Marriage Love and Parent Love

"I had such a long day. I feel so tired. My commute home took over an hour." My husband stumbled into the kitchen after a 12 hour day at work.  I see the exhaustion in his eyes, I hear the frustration in his voice, I love and appreciate how incredibly hard he works for our family, yet what are my inner thoughts? "YOU had a long day? YOU are beat? I would give anything to have an hour commute with my choice of songs on the radio, not fights breaking out from the back seat and no little voices complaining "Are we there yet? How much longer? This is taking forever!" Oh marriage...while I love you so it is no secret that our adorable little babes can take the sparkle out of the connection that started it all....our sincere, humble love.  So how do you keep the spark alive when you are forever out of arms reach due to the little bugs who stand firmly between you?  How do you keep a connection when utter exhaustion and fragmented attention are the steady constant in your life? Sean and I entered this marriage with two kids a piece, making us instant parents of four and less than one year later the proud parents of five. This could easily be a set up for disaster. How could a relationship with so many sweet, magical interferences last? Well, here is my truth. I am not a marriage expert. To be completely honest, my first marriage ended when my husband proved to be unfaithful. However, I do know what love is. I do know the genuine love I have for my husband and the boundless love I have for my five children.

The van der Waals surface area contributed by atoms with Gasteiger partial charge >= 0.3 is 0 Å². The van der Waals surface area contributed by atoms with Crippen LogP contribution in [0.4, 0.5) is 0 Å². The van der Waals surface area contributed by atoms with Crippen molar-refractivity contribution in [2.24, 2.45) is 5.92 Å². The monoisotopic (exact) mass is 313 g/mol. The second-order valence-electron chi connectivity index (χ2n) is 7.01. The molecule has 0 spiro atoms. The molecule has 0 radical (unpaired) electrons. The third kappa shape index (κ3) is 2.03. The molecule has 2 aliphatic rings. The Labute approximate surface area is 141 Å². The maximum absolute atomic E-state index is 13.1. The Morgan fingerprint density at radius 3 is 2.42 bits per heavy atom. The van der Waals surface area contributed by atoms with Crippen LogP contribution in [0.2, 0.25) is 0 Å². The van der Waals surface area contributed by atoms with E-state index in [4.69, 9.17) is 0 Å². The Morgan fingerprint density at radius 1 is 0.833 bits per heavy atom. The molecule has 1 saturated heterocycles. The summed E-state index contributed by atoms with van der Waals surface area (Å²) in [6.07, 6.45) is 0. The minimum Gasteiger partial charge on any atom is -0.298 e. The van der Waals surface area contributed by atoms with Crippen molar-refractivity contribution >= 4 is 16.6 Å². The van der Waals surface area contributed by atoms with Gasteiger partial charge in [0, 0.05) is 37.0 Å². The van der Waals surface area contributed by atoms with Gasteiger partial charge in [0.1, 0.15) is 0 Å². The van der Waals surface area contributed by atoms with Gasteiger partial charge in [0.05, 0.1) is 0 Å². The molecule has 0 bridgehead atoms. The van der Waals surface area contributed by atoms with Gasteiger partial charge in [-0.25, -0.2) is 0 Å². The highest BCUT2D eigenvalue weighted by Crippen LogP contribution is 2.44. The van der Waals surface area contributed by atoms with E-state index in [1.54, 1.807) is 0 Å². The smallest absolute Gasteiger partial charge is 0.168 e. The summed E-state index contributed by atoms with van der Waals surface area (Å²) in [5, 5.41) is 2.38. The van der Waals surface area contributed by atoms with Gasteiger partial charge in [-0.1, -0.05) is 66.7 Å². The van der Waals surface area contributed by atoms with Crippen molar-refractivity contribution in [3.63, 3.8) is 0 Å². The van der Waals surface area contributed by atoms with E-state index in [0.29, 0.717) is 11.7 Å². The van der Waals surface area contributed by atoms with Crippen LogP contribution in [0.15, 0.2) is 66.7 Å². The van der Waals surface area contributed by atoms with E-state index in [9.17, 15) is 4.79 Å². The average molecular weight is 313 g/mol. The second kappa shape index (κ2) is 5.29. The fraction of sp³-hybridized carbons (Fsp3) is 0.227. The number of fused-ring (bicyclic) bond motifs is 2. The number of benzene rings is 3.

My mother love for my five cherubs is immeasureable.  There is nothing else like in the world.  It is powerful, it is strong, it is intense, it is deep.  They are the one stable, no matter what curved road in life I am traveling, that I always have time for.  My momma instincts want me to put them first, every day, every moment, every time, always.  The hardest marriage lesson for me to learn was that my kids needed to come second and my husband needed to come first.  After years of being a single parent this was an extremely difficult exercise to embrace.  I wasnt making parenting decisions on my own anymore, now I was sharing the parent load.  As a mother I protect first, I nurture first and I provide bend my natural ways took me out of my comfort zone completely.  It even left me feeling guilty as if I were less of a mom.  How mistaken I was.  Our tiny tribe would not survive if Sean and I were centered around our kids and not each other.  When we are strong, united, one...we can overcome all things.  Our connection is fuel for my momma heart.  It is the safety net our kids need to see, to respect and to love in order to be their best self.  Kids are demanding and selfish by nature.  Our strength and devotion redirects such behaviors.  They learn that they do not have priority over the core of our family.  They learn that they do not have priority over our time, our attention or our energy.  We, our marriage, has priority...period.  In return, our marriage has the most wonderfully extraordinary, concrete ripple effect on our kids.  Marriage love and parent love are separate.  Each unique, each significant, each distinguished and I truly appreciate them both for what they are.  I am a better mom, my best self, because I put my husband first.